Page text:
So my storm door is in rough shape, and needs to be replaced. It is a Larson storm with two closers (one at the top and one at the bottom). The replacement door I have picked out is a Pella Select with the same double-closer arrangement (haven't bought it yet).

The door jamb around the upper closer is cracked. Here is a picture (with a ruler for scale). alt text

So, I need to repair the cracks. Also, when I replace the door, I would like to use some bigger/tougher brackets so the new screws don't align with the old cracks, and to prevent a similar problem in the future.

For repairing the cracks, my plan was to remove the old door/closers/brackets and fill in the cracks with wood epoxy, let it cure, sand, and repaint the jamb. In the past, I had good luck with this Elmer's product to fill in some rotted wood trim. It cured harder than the original wood, and was easy to sand and paint. (I never tried putting screws through it though.) So, I was planning on using the same thing again.

Installing bigger/tougher brackets seems to be a challenge. As you can see in the picture, the closer is very close to the edge of the door jamb (<1 inch), leaving me very little room to work with. On the new Pella door, the closers appear to be closer to the edge than the old door, so it will be an even tighter fit.

Option #1: The two local home improvement stores sell the same brand of over-sized bracket (this one). However, I have measured this bracket, and I don't think it will fit. It is too tall, would hit the top of the jamb. (Maybe I could file off the edge of the bracket.)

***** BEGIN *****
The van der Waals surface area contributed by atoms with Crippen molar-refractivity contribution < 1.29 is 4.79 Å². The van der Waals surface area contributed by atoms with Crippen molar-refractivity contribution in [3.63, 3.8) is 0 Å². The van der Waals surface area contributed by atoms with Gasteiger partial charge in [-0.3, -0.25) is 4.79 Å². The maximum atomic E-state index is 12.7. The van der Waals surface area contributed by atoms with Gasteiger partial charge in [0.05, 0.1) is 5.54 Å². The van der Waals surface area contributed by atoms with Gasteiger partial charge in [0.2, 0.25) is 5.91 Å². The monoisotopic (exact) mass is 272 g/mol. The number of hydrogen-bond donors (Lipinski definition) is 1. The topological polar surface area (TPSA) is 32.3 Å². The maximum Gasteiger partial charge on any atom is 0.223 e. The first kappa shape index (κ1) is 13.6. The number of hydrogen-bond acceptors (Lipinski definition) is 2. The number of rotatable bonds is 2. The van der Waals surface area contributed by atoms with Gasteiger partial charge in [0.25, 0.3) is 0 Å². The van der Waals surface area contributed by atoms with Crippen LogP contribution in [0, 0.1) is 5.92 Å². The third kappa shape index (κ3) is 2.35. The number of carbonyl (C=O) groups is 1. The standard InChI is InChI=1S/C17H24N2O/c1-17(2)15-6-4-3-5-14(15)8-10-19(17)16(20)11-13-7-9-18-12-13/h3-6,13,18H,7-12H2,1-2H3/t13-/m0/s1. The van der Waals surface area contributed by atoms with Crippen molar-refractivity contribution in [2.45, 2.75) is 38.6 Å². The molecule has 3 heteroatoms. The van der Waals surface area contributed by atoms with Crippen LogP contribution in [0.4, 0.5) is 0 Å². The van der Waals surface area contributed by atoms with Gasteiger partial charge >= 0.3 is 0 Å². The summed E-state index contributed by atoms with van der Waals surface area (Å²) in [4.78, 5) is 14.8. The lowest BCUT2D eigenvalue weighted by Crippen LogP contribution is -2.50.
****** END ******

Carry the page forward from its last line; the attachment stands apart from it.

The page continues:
Option #2: I found this product called the Ultra Jamb Reinforcer. Basically a big metal plate that goes under the bracket. It supports being mounted in a top, middle, or bottom arrangement. Using the top & bottom arrangement, I should be able to mount a pair of Ultra Jambs with room to spare. I also like the Ultra Jamb because the screw holes are spread out, which would (hopefully) take stress off the cracked/epoxied wood.

Option #3: I could probably build my own reinforcing bracket with some strips of metal from the local hardware store. Just hacksaw, file, and then drill some screw holes. However, anything I make myself will probably not look as good as an off-the-shelf product.

So, my questions are:

  • Has anyone done a similar repair, and if so do you have any advice to offer?

  • Is the Elmer's wood epoxy a good way to repair the cracks? Is there a better solution? (besides tearing apart the jamb)

  • Is the Ultra Jamb a good choice to reinforce the brackets? Is there another product out there that will work better?

  • What did you do at the end? I have a similar situation.
    – J.W.
    Commented Nov 29, 2010 at 1:56

2 Answers 2


I agree with Jeff Widmer -- you don't need a bigger/stronger bracket, as it's not the bracket that failed, but longer screws to properly fasten the bracket.

Given that, your jamb repair doesn't need to be structural so don't sweat how strong it is and just make it look nice with whatever product you've used before and liked. After you drill your pilot holes for the new bracket screws, drill out the repaired jamb with a bit that's larger than the screw threads so the screws don't stress your repair. Of course you want this larger hole to only be the depth of the jamb, maybe 3/4".


Can you just use longer screws? The screws would not only go through the damaged wood but also into whatever support is behind it. Of course this would not work if you have a side light on that side.

The other thing to consider is not using a storm with a double closer, but just one on the bottom (although you may have a reason for the double closer).

Your Answer

By clicking “Post Your Answer”, you agree to our terms of service and acknowledge you have read our privacy policy.

Not the answer you're looking for? Browse other questions tagged or ask your own question.